Mountain Valley Pipeline, LLC v. 6.56 Acres of Land, No. 18-1159 (4th Cir. 2019)

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Justia Opinion Summary

This case stemmed from FERC's approval of Mountain Valley's application to construct a natural gas pipeline through West Virginia and Virginia. Mountain Valley successfully negotiated easements allowing access onto the land of most of the affected landowners, but in order to obtain the rest of the easements it needed, it initiated condemnation proceedings. Three district courts granted partial summary judgment to Mountain Valley and issued preliminary injunctions granting immediate possession of the easements.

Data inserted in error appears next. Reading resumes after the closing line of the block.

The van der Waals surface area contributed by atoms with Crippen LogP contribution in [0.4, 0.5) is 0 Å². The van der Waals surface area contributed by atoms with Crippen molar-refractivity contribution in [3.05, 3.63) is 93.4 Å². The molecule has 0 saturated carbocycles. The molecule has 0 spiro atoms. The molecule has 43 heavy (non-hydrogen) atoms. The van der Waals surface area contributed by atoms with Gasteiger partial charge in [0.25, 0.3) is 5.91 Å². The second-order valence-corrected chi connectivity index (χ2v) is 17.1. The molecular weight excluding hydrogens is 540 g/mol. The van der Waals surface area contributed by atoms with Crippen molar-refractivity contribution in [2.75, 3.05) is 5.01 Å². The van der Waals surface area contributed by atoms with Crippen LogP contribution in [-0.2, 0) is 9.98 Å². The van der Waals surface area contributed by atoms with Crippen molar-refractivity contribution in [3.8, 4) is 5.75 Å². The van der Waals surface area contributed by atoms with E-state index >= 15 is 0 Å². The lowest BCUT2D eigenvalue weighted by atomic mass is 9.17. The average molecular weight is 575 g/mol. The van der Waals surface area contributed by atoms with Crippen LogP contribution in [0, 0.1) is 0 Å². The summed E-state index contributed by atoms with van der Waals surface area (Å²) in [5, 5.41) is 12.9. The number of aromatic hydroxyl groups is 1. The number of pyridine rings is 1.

The Fourth Circuit affirmed the district court's orders and held that East Tennessee Natural Gas Co. v. Sage, 361 F.3d 808 (4th Cir. 2004), squarely foreclosed the Landowners' argument that the district courts lacked the authority to grant immediate possession in a Natural Gas Act condemnation. The court also held that the district courts did not abuse their discretion in granting preliminary injunctive relief to Mountain Valley under the test in Winter v. Natural Resources Defense Council, Inc., 555 U.S. 7, 20 (2008).